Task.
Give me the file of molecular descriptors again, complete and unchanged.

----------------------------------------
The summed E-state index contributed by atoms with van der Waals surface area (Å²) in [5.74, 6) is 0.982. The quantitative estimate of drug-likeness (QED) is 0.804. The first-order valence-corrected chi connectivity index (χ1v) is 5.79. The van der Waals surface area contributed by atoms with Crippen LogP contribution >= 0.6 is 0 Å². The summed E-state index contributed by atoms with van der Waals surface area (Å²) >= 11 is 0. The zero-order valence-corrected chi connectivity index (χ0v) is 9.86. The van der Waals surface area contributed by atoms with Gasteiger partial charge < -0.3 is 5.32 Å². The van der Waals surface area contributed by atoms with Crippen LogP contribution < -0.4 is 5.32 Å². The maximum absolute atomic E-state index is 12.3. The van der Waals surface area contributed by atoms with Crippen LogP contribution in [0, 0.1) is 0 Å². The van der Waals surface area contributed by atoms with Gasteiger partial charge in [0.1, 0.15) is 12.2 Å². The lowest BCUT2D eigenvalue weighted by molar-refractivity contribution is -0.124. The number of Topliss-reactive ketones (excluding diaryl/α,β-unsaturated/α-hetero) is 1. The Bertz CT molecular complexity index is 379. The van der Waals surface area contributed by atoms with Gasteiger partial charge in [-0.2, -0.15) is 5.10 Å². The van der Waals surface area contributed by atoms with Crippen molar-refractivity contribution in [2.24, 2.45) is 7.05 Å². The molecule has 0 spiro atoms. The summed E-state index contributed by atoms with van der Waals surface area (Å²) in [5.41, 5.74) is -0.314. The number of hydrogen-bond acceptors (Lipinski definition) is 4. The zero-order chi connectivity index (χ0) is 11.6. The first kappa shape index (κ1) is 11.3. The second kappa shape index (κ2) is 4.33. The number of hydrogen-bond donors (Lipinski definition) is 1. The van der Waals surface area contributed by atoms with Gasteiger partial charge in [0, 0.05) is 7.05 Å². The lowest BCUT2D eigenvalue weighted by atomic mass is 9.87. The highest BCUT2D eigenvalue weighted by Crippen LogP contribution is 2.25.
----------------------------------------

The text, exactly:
The summed E-state index contributed by atoms with van der Waals surface area (Å²) in [5.74, 6) is 0.982. The quantitative estimate of drug-likeness (QED) is 0.804. The first-order valence-corrected chi connectivity index (χ1v) is 5.79. The van der Waals surface area contributed by atoms with Crippen LogP contribution >= 0.6 is 0 Å². The summed E-state index contributed by atoms with van der Waals surface area (Å²) >= 11 is 0. The zero-order valence-corrected chi connectivity index (χ0v) is 9.86. The van der Waals surface area contributed by atoms with Gasteiger partial charge < -0.3 is 5.32 Å². The van der Waals surface area contributed by atoms with Crippen LogP contribution < -0.4 is 5.32 Å². The maximum absolute atomic E-state index is 12.3. The van der Waals surface area contributed by atoms with Crippen LogP contribution in [0, 0.1) is 0 Å². The van der Waals surface area contributed by atoms with Gasteiger partial charge in [0.1, 0.15) is 12.2 Å². The lowest BCUT2D eigenvalue weighted by molar-refractivity contribution is -0.124. The number of Topliss-reactive ketones (excluding diaryl/α,β-unsaturated/α-hetero) is 1. The Bertz CT molecular complexity index is 379. The van der Waals surface area contributed by atoms with Gasteiger partial charge in [-0.2, -0.15) is 5.10 Å². The van der Waals surface area contributed by atoms with Crippen molar-refractivity contribution in [2.24, 2.45) is 7.05 Å². The molecule has 0 spiro atoms. The summed E-state index contributed by atoms with van der Waals surface area (Å²) in [5.41, 5.74) is -0.314. The number of hydrogen-bond acceptors (Lipinski definition) is 4. The zero-order chi connectivity index (χ0) is 11.6. The first kappa shape index (κ1) is 11.3. The second kappa shape index (κ2) is 4.33. The number of hydrogen-bond donors (Lipinski definition) is 1. The van der Waals surface area contributed by atoms with Gasteiger partial charge in [0, 0.05) is 7.05 Å². The lowest BCUT2D eigenvalue weighted by atomic mass is 9.87. The highest BCUT2D eigenvalue weighted by Crippen LogP contribution is 2.25.